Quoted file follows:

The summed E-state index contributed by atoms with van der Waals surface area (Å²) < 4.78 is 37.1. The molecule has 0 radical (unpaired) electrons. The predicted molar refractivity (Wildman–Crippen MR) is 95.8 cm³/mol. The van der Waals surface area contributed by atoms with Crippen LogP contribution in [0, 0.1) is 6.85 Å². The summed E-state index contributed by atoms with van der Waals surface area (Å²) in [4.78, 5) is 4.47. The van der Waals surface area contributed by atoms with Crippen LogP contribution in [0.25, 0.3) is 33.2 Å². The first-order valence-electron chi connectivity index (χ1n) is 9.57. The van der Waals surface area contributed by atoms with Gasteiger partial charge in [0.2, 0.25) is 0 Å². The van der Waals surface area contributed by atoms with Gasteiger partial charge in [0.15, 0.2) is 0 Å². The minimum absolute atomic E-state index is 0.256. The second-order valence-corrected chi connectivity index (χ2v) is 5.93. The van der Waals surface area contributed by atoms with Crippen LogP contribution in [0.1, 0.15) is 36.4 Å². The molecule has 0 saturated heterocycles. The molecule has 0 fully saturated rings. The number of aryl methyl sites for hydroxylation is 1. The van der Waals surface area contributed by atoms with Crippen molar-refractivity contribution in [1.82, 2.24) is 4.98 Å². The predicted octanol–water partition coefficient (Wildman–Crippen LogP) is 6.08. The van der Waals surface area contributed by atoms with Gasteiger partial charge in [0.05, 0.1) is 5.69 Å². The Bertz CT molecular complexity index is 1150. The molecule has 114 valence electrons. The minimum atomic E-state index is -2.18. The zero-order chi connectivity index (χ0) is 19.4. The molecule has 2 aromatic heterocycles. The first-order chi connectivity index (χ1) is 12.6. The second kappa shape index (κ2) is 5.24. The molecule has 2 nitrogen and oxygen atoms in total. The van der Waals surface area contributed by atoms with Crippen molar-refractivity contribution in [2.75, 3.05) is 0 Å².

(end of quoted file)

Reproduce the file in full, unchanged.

The summed E-state index contributed by atoms with van der Waals surface area (Å²) < 4.78 is 37.1. The molecule has 0 radical (unpaired) electrons. The predicted molar refractivity (Wildman–Crippen MR) is 95.8 cm³/mol. The van der Waals surface area contributed by atoms with Crippen LogP contribution in [0, 0.1) is 6.85 Å². The summed E-state index contributed by atoms with van der Waals surface area (Å²) in [4.78, 5) is 4.47. The van der Waals surface area contributed by atoms with Crippen LogP contribution in [0.25, 0.3) is 33.2 Å². The first-order valence-electron chi connectivity index (χ1n) is 9.57. The van der Waals surface area contributed by atoms with Gasteiger partial charge in [0.2, 0.25) is 0 Å². The van der Waals surface area contributed by atoms with Gasteiger partial charge in [0.15, 0.2) is 0 Å². The minimum absolute atomic E-state index is 0.256. The second-order valence-corrected chi connectivity index (χ2v) is 5.93. The van der Waals surface area contributed by atoms with Crippen LogP contribution in [0.1, 0.15) is 36.4 Å². The molecule has 0 saturated heterocycles. The molecule has 0 fully saturated rings. The number of aryl methyl sites for hydroxylation is 1. The van der Waals surface area contributed by atoms with Crippen molar-refractivity contribution in [1.82, 2.24) is 4.98 Å². The predicted octanol–water partition coefficient (Wildman–Crippen LogP) is 6.08. The van der Waals surface area contributed by atoms with Gasteiger partial charge in [0.05, 0.1) is 5.69 Å². The Bertz CT molecular complexity index is 1150. The molecule has 114 valence electrons. The minimum atomic E-state index is -2.18. The zero-order chi connectivity index (χ0) is 19.4. The molecule has 2 aromatic heterocycles. The first-order chi connectivity index (χ1) is 12.6. The second kappa shape index (κ2) is 5.24. The molecule has 2 nitrogen and oxygen atoms in total. The van der Waals surface area contributed by atoms with Crippen molar-refractivity contribution in [2.75, 3.05) is 0 Å².